8. 8.
    Kapelko VI, Kupriyanov VV, Novikova NA, Lakomkin VL, Steinschneider AY, Severina MY, Veksler VI, Saks VA: The cardiac contractile failure induced by chronic creatine and phosphocreatine deficiency. J Mol Cell Cardiol 20: 465–479, 1988PubMedCrossRefGoogle Scholar
  9. 9.
    Kapelko VI, Saks VA, Ruuge EK, Kupriyanov VV, Novikova NA, Lakomkin VL, Steinschneider AY, Veksler VI: The crucial role of creatine kinase for cardiac pump function. In: P.P. De Deyn, B. Marescau, V Stalon and I.A. Qureshi (eds). Guanidino Compounds in Biology and Medicine, John Libbey and Co. Ltd., London, 1992, pp 249–251Google Scholar
  10. 10.
    Kupriyanov VV, Lakomkin VL, Korchazhkina OV, Steinschneider AY, Kapelko VI, Saks VA: Control of cardiac energy turnover by cytosolic phosphates: 31P-NMR study. Amer J Physiol 261 (4, Suppl): 45–53, 1991PubMedGoogle Scholar
  11. 11.
    Kapelko VI, Lakomkin VL, Korchazhkina OV: The comparative significance of adenylate and phosphocreatine pathways of energy transport for cardiac pump function. In: P.P. De Deyn, B. Marescau, and I.A. Qureshi (eds). Guanidino Compounds in Biology and Medicine, 1996 (accepted for publication)Google Scholar
  12. 12.
    Kupriyanov VV, Lakomkin VL, Korchazhkina OV, Stepanov VA, Steinschneider AY, Kapelko VI: Cardiac contractile function, oxygen consumption rate and cytosolic phosphates during inhibition of electron flux by amytal —a 31P-NMR study. Bioch Bioph Acta 1058: 386–399, 1991CrossRefGoogle Scholar
  13. 13.
    Bittl JA, Balschi J, Ingwall JS: Contractile failure and high energy phosphate turnover during hypoxia: 31P-NMR surface coil studies in living rat. Circul Res 60: 871–878, 1987Google Scholar
  14. 14.
    Kapelko VI, Veksler VI, Novikova NA: Myocardial contracture caused by disturbances in energy production: mechanism and significance. In: A. Katz and V.N. Smirnov (eds). Myocardial metabolism. Harwood Academic Publ., London, 1987, 522–543Google Scholar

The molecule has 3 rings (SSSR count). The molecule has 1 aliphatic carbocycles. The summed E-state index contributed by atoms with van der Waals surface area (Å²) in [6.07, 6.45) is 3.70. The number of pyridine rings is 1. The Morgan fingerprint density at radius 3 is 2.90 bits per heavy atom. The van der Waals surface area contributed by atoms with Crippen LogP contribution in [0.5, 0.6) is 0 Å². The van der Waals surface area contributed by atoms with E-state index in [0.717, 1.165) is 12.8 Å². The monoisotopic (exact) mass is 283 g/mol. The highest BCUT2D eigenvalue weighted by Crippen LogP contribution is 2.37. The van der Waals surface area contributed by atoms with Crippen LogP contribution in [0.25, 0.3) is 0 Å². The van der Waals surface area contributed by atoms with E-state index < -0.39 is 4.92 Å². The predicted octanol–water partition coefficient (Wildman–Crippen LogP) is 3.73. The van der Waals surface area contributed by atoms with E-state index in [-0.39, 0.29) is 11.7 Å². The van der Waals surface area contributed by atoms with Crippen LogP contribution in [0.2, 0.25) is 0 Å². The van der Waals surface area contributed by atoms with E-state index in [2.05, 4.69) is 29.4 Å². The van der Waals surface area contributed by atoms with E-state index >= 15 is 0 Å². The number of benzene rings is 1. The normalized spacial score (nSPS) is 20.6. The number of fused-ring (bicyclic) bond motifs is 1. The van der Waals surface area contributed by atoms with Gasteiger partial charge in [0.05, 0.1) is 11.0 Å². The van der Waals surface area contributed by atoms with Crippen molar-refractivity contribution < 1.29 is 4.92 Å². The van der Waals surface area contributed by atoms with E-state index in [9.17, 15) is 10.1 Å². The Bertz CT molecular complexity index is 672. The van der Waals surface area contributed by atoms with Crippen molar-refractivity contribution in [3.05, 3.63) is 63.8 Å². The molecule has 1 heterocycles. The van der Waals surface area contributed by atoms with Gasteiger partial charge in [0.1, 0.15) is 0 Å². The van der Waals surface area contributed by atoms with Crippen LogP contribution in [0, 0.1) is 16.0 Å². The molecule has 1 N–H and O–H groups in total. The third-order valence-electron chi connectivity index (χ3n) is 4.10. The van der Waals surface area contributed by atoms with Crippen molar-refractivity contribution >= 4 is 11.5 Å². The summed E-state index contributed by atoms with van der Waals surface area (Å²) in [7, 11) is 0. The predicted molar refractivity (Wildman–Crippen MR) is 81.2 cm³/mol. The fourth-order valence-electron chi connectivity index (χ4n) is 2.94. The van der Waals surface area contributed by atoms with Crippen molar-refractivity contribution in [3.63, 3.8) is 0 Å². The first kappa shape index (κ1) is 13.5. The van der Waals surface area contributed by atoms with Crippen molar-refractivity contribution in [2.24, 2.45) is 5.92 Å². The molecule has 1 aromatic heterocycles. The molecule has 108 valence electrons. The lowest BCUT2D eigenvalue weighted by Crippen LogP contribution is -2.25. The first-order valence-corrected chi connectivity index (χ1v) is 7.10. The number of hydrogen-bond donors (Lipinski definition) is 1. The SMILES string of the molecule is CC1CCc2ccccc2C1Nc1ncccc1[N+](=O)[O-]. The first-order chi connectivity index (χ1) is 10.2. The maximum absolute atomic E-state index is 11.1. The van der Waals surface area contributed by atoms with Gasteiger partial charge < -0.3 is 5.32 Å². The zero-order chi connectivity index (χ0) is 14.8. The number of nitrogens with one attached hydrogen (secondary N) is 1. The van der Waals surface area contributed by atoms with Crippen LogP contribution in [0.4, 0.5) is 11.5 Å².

15. 15.
    Kammermeier H, Schmidt P, Jungling E: Free energy change of ATP hydrolysis: A causal factor of early hypoxic failure of the myocardium. J Mol Cell Cardiol 14: 267–277, 1982PubMedCrossRefGoogle Scholar
  16. 16.
    Bittl JA, Balschi J, Ingwall JS: Effects of norepinephrine infusion on myocardial high energy phosphate content and turnover in the living rat. J Clin Invest 79: 1852–1859, 1987PubMedCrossRefGoogle Scholar
  17. 17.
    Ventura-Clapier R, Mekhfi H, Vassort G: Role of creatine kinase on force development in chemically skinned rat cardiac muscle. J Gen Physiol 89: 815–837, 1987PubMedCrossRefGoogle Scholar
  18. 18.
    Ventura-Clapier R, Saks VA, Vassort G, Lauer C. Elizarova GV: Reversible MM-creatine kinase binding to cardiac myofibrils. Am J Physiol 253 (Cell Physiol 22): C444–C455, 1987PubMedGoogle Scholar
  19. 19.
    Kupriyanov VV, Korchazhkina OV, Lakomkin VL: Regulation of cardiac energy turnover by coronary flow: A 31P-NMR study. J Mol Cell Cardiol 25: 1235–1247, 1993PubMedCrossRefGoogle Scholar
  20. 20.
    Hasenfuss G, Mulieri LA, Leavitt BJ, Alpert NR: Influence of isoproterenol on contractile protein function, excitation-contraction coupling, and energy turnover of isolated nonfailing human myocardium. J Mol Cell Cardiol 26: 1461–1469, 1994PubMedCrossRefGoogle Scholar

Copyright information

© Kluwer Academic Publishers 1996

Authors and Affiliations

  • Valeri I. Kapelko
    • 1
  • Vladimir L. Lakomkin
    • 1
  • Olga V. Korchazhkina
    • 1
  • Oleg I. Pisarenko
    • 1
  1. 1.Cardiology Research CenterMoscowRussia

Personalised recommendations